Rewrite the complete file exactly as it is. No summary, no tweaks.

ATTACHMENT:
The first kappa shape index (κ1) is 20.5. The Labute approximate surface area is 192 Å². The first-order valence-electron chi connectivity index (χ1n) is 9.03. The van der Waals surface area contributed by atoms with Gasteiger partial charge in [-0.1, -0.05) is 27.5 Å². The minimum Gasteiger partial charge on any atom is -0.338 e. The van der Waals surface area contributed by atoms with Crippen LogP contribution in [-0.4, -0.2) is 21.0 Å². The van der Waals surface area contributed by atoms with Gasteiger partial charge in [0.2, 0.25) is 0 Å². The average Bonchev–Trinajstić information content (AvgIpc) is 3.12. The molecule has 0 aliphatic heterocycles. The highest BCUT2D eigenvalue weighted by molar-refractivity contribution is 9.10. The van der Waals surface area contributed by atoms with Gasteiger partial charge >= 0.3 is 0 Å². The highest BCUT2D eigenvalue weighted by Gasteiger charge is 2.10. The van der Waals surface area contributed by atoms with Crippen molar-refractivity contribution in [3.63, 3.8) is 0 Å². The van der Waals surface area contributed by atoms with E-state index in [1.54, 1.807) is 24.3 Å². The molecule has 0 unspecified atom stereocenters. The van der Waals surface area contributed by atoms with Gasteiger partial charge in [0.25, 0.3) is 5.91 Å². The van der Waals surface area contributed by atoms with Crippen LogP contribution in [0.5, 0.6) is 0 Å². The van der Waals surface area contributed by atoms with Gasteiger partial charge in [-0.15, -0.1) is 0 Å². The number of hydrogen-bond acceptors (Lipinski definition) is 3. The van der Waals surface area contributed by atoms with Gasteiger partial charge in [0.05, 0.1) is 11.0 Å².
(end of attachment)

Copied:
The first kappa shape index (κ1) is 20.5. The Labute approximate surface area is 192 Å². The first-order valence-electron chi connectivity index (χ1n) is 9.03. The van der Waals surface area contributed by atoms with Gasteiger partial charge in [-0.1, -0.05) is 27.5 Å². The minimum Gasteiger partial charge on any atom is -0.338 e. The van der Waals surface area contributed by atoms with Crippen LogP contribution in [-0.4, -0.2) is 21.0 Å². The van der Waals surface area contributed by atoms with Gasteiger partial charge in [0.2, 0.25) is 0 Å². The average Bonchev–Trinajstić information content (AvgIpc) is 3.12. The molecule has 0 aliphatic heterocycles. The highest BCUT2D eigenvalue weighted by molar-refractivity contribution is 9.10. The van der Waals surface area contributed by atoms with Gasteiger partial charge >= 0.3 is 0 Å². The highest BCUT2D eigenvalue weighted by Gasteiger charge is 2.10. The van der Waals surface area contributed by atoms with Crippen molar-refractivity contribution in [3.63, 3.8) is 0 Å². The van der Waals surface area contributed by atoms with E-state index in [1.54, 1.807) is 24.3 Å². The molecule has 0 unspecified atom stereocenters. The van der Waals surface area contributed by atoms with Gasteiger partial charge in [0.25, 0.3) is 5.91 Å². The van der Waals surface area contributed by atoms with Crippen LogP contribution in [0.5, 0.6) is 0 Å². The van der Waals surface area contributed by atoms with Gasteiger partial charge in [-0.15, -0.1) is 0 Å². The number of hydrogen-bond acceptors (Lipinski definition) is 3. The van der Waals surface area contributed by atoms with Gasteiger partial charge in [0.05, 0.1) is 11.0 Å².